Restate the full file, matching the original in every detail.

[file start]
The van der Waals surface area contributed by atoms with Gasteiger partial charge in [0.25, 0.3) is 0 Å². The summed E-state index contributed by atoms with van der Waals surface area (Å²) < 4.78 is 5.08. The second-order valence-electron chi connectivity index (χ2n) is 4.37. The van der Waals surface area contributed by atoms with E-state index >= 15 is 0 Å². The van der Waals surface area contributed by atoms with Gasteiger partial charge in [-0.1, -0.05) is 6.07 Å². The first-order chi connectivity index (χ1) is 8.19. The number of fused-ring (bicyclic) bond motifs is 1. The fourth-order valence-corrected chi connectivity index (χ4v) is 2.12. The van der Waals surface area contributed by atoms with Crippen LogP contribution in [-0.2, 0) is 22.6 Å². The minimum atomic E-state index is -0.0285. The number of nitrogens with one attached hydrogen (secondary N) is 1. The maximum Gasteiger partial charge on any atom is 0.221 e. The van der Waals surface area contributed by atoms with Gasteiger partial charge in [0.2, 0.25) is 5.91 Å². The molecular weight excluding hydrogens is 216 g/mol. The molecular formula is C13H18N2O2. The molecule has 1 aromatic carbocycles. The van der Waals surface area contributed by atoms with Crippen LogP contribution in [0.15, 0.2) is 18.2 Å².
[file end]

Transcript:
The van der Waals surface area contributed by atoms with Gasteiger partial charge in [0.25, 0.3) is 0 Å². The summed E-state index contributed by atoms with van der Waals surface area (Å²) < 4.78 is 5.08. The second-order valence-electron chi connectivity index (χ2n) is 4.37. The van der Waals surface area contributed by atoms with E-state index >= 15 is 0 Å². The van der Waals surface area contributed by atoms with Gasteiger partial charge in [-0.1, -0.05) is 6.07 Å². The first-order chi connectivity index (χ1) is 8.19. The number of fused-ring (bicyclic) bond motifs is 1. The fourth-order valence-corrected chi connectivity index (χ4v) is 2.12. The van der Waals surface area contributed by atoms with Crippen LogP contribution in [-0.2, 0) is 22.6 Å². The minimum atomic E-state index is -0.0285. The number of nitrogens with one attached hydrogen (secondary N) is 1. The maximum Gasteiger partial charge on any atom is 0.221 e. The van der Waals surface area contributed by atoms with Gasteiger partial charge in [0.2, 0.25) is 5.91 Å². The molecular weight excluding hydrogens is 216 g/mol. The molecular formula is C13H18N2O2. The molecule has 1 aromatic carbocycles. The van der Waals surface area contributed by atoms with Crippen LogP contribution in [0.15, 0.2) is 18.2 Å².